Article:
As it was real-time, I created an own software with openFrameworks and mapped with Resolume. I worked with my colleague Pelayo Méndez, he is an expert creative coder, with whom we discussed and end up with our scenes for the show. Piano notes acted on the stones of the building and generate particles that have an organic and interactive behavior according to the voice of the singer, and we marked different scenes: gestation, birth, growing, aging, and death. That’s the best approach, to decide what, and then how.
Lumen: Your approach as an artist is very unusual. Because we’ve met a lot of talented guys who say that the commerce is the main point of any art. Can you comment the commerce issues of your work? How the art project differ from the commerce project?
Xavi: What do you mean about commerce? Thinking if I can sell it?
Lumen: Yes, or creating some advertisement products for customer. In art, the commerce may be treated as any art project where the unprofitable idea is replaced by profitable.
Xavi: Understand… When you get commissioned for a brand, for instance, you normally have to deal with many limitations and requirements. It can be a very interesting experience, and, of course, necessary for paying bills, but most of the time you cannot develop you own challenges or concerns. That’s the controversy of working as an artist or a craftsman. Picasso said that the difference between an artist and a painter is that a painter paints what he sells, and an artist sells what he paints. I try to combine both kinds of projects.
This is also the reason that FIMG gives a space for artists to develop their creativity and innovation on their projects. I decided to propose a leitmotiv, a concept from where the participants can develop their ideas. This year will be “The contradictions”.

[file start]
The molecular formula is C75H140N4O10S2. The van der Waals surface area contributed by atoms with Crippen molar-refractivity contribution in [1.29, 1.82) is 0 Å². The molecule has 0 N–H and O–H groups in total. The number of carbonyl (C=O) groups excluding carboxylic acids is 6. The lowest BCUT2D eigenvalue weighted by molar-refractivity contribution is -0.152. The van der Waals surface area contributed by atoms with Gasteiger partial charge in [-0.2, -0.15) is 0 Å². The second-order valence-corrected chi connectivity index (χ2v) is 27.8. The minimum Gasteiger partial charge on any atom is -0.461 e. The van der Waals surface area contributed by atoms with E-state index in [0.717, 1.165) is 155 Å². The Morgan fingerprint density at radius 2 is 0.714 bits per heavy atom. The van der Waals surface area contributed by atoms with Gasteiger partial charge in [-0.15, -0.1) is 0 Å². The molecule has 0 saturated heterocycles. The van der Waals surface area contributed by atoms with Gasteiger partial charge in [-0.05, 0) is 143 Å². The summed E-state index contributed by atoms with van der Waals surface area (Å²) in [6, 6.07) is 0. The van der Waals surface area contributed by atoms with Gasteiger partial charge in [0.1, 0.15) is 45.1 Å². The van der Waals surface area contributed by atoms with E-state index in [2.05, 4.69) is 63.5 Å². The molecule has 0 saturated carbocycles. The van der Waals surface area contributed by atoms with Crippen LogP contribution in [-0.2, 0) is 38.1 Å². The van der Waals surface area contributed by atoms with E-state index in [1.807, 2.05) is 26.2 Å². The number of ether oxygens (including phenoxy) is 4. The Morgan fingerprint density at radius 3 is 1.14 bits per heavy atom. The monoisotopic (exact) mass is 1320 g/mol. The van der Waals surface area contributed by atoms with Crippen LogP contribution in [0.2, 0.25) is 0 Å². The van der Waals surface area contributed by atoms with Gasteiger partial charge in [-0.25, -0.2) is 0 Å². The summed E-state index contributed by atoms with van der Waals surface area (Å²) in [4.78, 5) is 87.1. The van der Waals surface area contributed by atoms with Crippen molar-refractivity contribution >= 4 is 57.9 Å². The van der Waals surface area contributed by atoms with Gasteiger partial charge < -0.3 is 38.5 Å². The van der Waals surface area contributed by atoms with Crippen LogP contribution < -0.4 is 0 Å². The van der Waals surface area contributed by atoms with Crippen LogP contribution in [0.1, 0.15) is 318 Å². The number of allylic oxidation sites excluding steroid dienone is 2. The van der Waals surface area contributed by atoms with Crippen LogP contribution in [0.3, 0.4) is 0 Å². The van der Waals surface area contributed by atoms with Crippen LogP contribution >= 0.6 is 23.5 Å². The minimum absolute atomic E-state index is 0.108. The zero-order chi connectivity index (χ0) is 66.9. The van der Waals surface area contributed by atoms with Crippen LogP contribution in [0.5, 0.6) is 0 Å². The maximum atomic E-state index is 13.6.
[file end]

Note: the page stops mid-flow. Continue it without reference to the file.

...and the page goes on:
Lumen: But even among commerce project we can find very deep ideas and even mythology.
Xavi: Yes, there are magnificent commerce projects also, I don’t say the opposite.
Lumen: What’s the biggest problem with connecting music and visual objects? Have the PC learn to sing or paint by itself to create a perfect a/v project?
Xavi:I do not believe in a perfect a/v project. Would you say “La Traviata”, for example, is perfect? It has to touch you in some way, and in a way more than just entertaining. Connecting Music and Visual disciplines is a subject that has been approached in many incredible ways, specially from the vanguards of the XX’s century, with artists such as Oskar Fischinger, Walter Ruttman or Len Lye, who have worked intuitively with film animation or painting over the celluloid. Also, some painters have represented music in a canvas, like the abstracts Robert Delaunay or Vasíli Kandinsky.
Today there are some contemporary artists working on that, such as Quayola, Memo Akten or Alba G. corral, based more on the data analysis. The phenomenon of synesthesia is now everywhere.One of my actual projects is dealing with this, it will be a personalised visual representation of songs based on the music, the album cover and the user movement.
Xavi: I would like to end up saying that the FIMG is preparing a lot of interesting contents for the International Congress that will be held from the 30th July to the 1st August, with professionals of areas such as architecture, video art, theatre, and also the best professionals on mapping, artists, software systems and technologies. And we have some surprises that will be revealed soon.
We are working very hard to make Girona a reference point for all mapping lovers, artists and industry, and also the general audience. We invite everyone to come and enjoy this exciting Festival. And since it is at the end of July, it would be a great occasion for taking the opportunity to enjoy the charming city and Costa Brava. See you in Girona!
Lumen: Wonderful! Thanks! It was a great pleasure to get your thoughts!